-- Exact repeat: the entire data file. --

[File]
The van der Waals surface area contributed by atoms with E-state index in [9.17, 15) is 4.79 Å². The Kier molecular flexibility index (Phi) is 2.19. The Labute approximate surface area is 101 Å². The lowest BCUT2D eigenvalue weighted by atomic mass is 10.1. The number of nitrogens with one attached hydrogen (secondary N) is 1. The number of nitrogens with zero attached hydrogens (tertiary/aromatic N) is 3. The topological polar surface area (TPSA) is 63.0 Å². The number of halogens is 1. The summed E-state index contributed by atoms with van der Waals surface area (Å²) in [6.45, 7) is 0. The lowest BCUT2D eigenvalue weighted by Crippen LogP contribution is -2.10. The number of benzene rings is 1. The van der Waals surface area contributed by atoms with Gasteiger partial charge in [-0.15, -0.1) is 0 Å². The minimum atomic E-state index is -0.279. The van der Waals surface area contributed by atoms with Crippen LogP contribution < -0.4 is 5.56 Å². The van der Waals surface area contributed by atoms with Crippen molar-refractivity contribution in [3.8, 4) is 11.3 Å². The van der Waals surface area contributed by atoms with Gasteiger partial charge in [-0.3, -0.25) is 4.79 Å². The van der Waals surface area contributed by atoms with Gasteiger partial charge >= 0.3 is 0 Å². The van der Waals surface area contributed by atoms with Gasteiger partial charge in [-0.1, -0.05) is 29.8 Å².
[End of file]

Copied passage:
The van der Waals surface area contributed by atoms with E-state index in [9.17, 15) is 4.79 Å². The Kier molecular flexibility index (Phi) is 2.19. The Labute approximate surface area is 101 Å². The lowest BCUT2D eigenvalue weighted by atomic mass is 10.1. The number of nitrogens with one attached hydrogen (secondary N) is 1. The number of nitrogens with zero attached hydrogens (tertiary/aromatic N) is 3. The topological polar surface area (TPSA) is 63.0 Å². The number of halogens is 1. The summed E-state index contributed by atoms with van der Waals surface area (Å²) in [6.45, 7) is 0. The lowest BCUT2D eigenvalue weighted by Crippen LogP contribution is -2.10. The number of benzene rings is 1. The van der Waals surface area contributed by atoms with Gasteiger partial charge in [-0.15, -0.1) is 0 Å². The minimum atomic E-state index is -0.279. The van der Waals surface area contributed by atoms with Crippen LogP contribution < -0.4 is 5.56 Å². The van der Waals surface area contributed by atoms with Crippen molar-refractivity contribution in [3.8, 4) is 11.3 Å². The van der Waals surface area contributed by atoms with Gasteiger partial charge in [-0.3, -0.25) is 4.79 Å². The van der Waals surface area contributed by atoms with Gasteiger partial charge >= 0.3 is 0 Å². The van der Waals surface area contributed by atoms with Gasteiger partial charge in [-0.1, -0.05) is 29.8 Å².